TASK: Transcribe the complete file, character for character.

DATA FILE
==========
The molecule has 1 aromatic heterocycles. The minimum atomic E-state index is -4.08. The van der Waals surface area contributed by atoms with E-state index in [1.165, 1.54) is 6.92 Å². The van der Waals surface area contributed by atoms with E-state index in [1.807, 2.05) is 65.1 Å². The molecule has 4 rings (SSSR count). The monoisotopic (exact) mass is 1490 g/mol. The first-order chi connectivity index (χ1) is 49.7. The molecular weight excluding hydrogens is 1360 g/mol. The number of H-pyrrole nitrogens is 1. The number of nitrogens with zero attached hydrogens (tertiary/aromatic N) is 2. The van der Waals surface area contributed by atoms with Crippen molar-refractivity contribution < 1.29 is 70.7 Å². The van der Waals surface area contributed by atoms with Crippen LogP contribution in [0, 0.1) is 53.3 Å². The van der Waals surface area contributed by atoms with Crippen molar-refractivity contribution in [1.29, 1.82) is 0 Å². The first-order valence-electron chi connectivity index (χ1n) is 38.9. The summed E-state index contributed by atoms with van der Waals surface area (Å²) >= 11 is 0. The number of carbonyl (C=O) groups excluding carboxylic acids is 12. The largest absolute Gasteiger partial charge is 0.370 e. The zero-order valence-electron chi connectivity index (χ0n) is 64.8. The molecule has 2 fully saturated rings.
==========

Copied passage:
The molecule has 1 aromatic heterocycles. The minimum atomic E-state index is -4.08. The van der Waals surface area contributed by atoms with E-state index in [1.165, 1.54) is 6.92 Å². The van der Waals surface area contributed by atoms with E-state index in [1.807, 2.05) is 65.1 Å². The molecule has 4 rings (SSSR count). The monoisotopic (exact) mass is 1490 g/mol. The first-order chi connectivity index (χ1) is 49.7. The molecular weight excluding hydrogens is 1360 g/mol. The number of H-pyrrole nitrogens is 1. The number of nitrogens with zero attached hydrogens (tertiary/aromatic N) is 2. The van der Waals surface area contributed by atoms with Crippen molar-refractivity contribution < 1.29 is 70.7 Å². The van der Waals surface area contributed by atoms with Crippen LogP contribution in [0, 0.1) is 53.3 Å². The van der Waals surface area contributed by atoms with Crippen molar-refractivity contribution in [1.29, 1.82) is 0 Å². The first-order valence-electron chi connectivity index (χ1n) is 38.9. The summed E-state index contributed by atoms with van der Waals surface area (Å²) >= 11 is 0. The number of carbonyl (C=O) groups excluding carboxylic acids is 12. The largest absolute Gasteiger partial charge is 0.370 e. The zero-order valence-electron chi connectivity index (χ0n) is 64.8. The molecule has 2 fully saturated rings.